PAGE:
Over the next 12 months an estimated 8,000 Americans will die in agony. They will be suffering the almost unbearable pain of terminal cancer. Congress has the power to relieve this pain, but effective action will require a measure of political courage -- and political courage is a commodity always in short supply on Capitol Hill.
What is proposed is that Congress authorize physicians to prescribe heroin for hospital patients "for relief of intractable pain due to terminal cancer." The Senate bill sponsored by Hawaii's Daniel Inouye contains carefully drawn safeguards. The heroin made available to hospital pharmacies would be manufactured under government license. The drug could be prescribed only by doctors registered under the Controlled Substanes Act, and it could be given only to patients having cancer "with a high and predictable mortality."
Behind Inouye's bill is a 10-year campaign led by the National Committee on the Treatment of Intractable Pain. These are some of the arguments that support the committee's efforts:
Heroin is the most effective painkiller ever discovered. The drug first was synthesized in England in 1874. The Bayer Co. of Germany began marketing it in 1898, and for the next quarter-century heroin was widely prescribed as an analgesic. Lamentably, the drug was so widely and so loosely prescribed that many users became addicted. In 1924 Congress prohibited the manufacture and importation of heroin, but hospitals were permitted to keep their supplies for emergency use. In 1956 even that privilege was revoked. Heroin has not been legally available in the United States since 1960.
Meanwhile, other nations, notably England, have continued to make heroin available to ease the pain of cancer victims. The drug acts more quickly than morphine; it causes less nausea and vomiting; administered by injection, heroin is 21/2 times more potent than morphine, and because of this characteristic much smaller doses are required.
No other analgesic has the unique properties of heroin. Physicians recently have been experimenting with a drug known as Dilaudid-HP, marketed by Knoll Pharmaceuticals. It is better than morphine (it is more soluble and more potent), but according to an article in the New England Journal of Medicine, the new drug has more side effects and less painkilling action than heroin.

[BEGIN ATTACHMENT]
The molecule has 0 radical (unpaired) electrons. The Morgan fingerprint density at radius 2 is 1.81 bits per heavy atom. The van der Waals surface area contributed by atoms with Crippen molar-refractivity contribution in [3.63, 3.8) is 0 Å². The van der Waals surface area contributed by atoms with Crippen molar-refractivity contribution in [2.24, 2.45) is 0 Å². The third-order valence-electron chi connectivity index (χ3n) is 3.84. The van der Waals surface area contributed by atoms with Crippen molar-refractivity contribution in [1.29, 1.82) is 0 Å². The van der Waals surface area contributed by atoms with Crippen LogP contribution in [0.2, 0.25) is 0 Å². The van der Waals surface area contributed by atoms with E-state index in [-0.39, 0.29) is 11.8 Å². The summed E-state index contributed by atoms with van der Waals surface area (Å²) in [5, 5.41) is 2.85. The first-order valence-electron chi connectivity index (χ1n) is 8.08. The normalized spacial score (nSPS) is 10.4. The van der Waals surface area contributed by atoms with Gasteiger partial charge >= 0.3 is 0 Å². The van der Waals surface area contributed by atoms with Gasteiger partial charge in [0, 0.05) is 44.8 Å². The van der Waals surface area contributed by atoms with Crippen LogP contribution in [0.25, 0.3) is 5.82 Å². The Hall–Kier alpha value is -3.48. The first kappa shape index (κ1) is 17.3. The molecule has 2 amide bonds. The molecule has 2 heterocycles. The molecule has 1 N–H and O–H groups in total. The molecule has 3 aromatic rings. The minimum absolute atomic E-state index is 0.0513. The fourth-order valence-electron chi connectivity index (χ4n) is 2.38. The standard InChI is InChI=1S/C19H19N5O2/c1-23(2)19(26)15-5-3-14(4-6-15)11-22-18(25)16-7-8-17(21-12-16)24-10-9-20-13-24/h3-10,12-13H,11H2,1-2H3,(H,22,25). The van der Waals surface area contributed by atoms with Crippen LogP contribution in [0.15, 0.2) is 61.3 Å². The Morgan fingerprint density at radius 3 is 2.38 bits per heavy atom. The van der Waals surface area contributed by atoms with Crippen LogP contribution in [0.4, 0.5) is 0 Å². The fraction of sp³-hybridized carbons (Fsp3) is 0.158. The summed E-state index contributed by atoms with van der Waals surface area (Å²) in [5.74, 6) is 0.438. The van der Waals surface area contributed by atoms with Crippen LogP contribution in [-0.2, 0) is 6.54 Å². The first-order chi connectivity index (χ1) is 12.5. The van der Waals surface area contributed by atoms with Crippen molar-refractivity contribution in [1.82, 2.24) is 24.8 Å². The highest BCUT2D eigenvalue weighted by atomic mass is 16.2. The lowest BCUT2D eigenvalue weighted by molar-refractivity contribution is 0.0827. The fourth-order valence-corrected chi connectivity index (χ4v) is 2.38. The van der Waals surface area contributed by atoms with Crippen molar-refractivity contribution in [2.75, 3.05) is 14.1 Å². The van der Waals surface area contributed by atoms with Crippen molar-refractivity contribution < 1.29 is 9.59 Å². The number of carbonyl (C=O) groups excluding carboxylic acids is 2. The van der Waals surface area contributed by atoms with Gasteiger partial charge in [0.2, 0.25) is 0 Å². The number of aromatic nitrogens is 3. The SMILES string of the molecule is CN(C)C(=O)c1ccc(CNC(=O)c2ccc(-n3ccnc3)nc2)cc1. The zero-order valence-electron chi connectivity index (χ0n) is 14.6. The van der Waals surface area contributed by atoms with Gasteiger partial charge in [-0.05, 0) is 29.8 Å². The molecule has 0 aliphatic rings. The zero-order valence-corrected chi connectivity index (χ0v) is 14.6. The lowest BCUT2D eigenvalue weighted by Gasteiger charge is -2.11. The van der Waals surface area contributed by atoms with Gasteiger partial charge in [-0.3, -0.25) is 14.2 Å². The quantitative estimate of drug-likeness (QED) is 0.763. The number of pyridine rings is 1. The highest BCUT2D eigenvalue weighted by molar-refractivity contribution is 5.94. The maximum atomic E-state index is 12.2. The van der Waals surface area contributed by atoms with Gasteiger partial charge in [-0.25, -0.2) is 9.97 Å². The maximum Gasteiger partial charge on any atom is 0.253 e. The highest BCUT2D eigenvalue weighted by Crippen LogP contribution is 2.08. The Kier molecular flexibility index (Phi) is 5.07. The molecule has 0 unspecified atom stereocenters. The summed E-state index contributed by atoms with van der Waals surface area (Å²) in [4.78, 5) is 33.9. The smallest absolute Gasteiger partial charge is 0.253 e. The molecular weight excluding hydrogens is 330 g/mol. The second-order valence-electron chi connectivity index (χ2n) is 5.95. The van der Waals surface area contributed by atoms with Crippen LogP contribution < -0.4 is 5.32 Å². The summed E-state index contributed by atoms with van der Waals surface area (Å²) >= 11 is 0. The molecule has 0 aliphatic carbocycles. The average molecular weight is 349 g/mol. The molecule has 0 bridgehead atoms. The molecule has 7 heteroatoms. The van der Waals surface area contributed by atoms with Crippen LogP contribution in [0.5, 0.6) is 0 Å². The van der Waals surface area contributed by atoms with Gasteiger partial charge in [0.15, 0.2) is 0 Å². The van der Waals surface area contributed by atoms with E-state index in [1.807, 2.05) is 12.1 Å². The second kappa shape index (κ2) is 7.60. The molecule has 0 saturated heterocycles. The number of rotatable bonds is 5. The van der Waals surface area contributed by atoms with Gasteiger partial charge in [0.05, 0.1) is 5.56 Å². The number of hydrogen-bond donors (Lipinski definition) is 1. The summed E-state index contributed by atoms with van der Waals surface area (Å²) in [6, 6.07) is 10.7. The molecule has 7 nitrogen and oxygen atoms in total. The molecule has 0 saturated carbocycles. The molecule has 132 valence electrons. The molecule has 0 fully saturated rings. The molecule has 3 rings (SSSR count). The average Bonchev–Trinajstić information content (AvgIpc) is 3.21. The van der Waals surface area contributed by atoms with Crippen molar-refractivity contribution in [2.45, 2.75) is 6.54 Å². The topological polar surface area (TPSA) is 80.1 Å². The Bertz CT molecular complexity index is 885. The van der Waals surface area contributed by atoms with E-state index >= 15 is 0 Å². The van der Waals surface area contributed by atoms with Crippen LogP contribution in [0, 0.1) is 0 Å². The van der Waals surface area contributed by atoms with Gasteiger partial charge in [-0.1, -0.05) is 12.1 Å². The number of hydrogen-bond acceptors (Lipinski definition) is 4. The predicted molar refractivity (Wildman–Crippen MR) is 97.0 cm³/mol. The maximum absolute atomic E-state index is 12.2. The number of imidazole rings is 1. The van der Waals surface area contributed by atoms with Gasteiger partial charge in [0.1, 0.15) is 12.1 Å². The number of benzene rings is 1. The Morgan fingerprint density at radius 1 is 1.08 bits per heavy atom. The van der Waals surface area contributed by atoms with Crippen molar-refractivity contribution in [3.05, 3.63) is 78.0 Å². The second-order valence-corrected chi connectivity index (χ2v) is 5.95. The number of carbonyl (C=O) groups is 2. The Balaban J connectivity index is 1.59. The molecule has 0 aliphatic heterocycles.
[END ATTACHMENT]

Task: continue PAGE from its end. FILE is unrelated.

Last year, Rep. Henry Waxman (D- Calif.) sponsored a House bill along the lines of Inouye's bill. It was a good bill, and it had impressive bipartisan sponsorship. But on Sept. 19, with elections only seven weeks away, the bill died under an avalanche of "no" votes. The count was 355-55 against it.
How could so humane a measure be rejected so roundly? Some members feared that if hospital pharmacies were stocked with even small amounts of heroin, the pharmacies would become more vulnerable to robbery. Others feared that the hospitals' supplies somehow would be diverted to street sales. The main reason the bill failed was that many members, seeing that the measure would be defeated, were unwilling to cast votes that might be interpreted back home as "pro-heroin."
If committees in both chambers will act promptly, perhaps the bill will pass this time. As Waxman told the House last year, only 2 percent of all drug-related robberies occur in hospitals. Their pharmacies already carry stocks of other controlled substances, and there is little reason to believe that the relatively minute stocks of heroin would enlarge the risk. As for diversion, Waxman made the point that the whole nationwide program probably would not require more than 15 pounds of heroin -- this, compared to the tons of heroin illegally available through the underworld commerce in narcotics.
To suggest that those who support the bill are "soft on drugs" is absurd. Not one line in the Inouye bill implies the slightest relaxation in the government's tough line against dealers in controlled substances. His co-sponsors include such liberal Democrats as Riegle of Michigan and such conservative Republicans as Warner of Virginia and Symms of Idaho. Their sole aim is to relieve the terrible pain of persons dying of cancer by permitting physicians to use the best means toward that end. The bill ought to pass without a dissenting vote.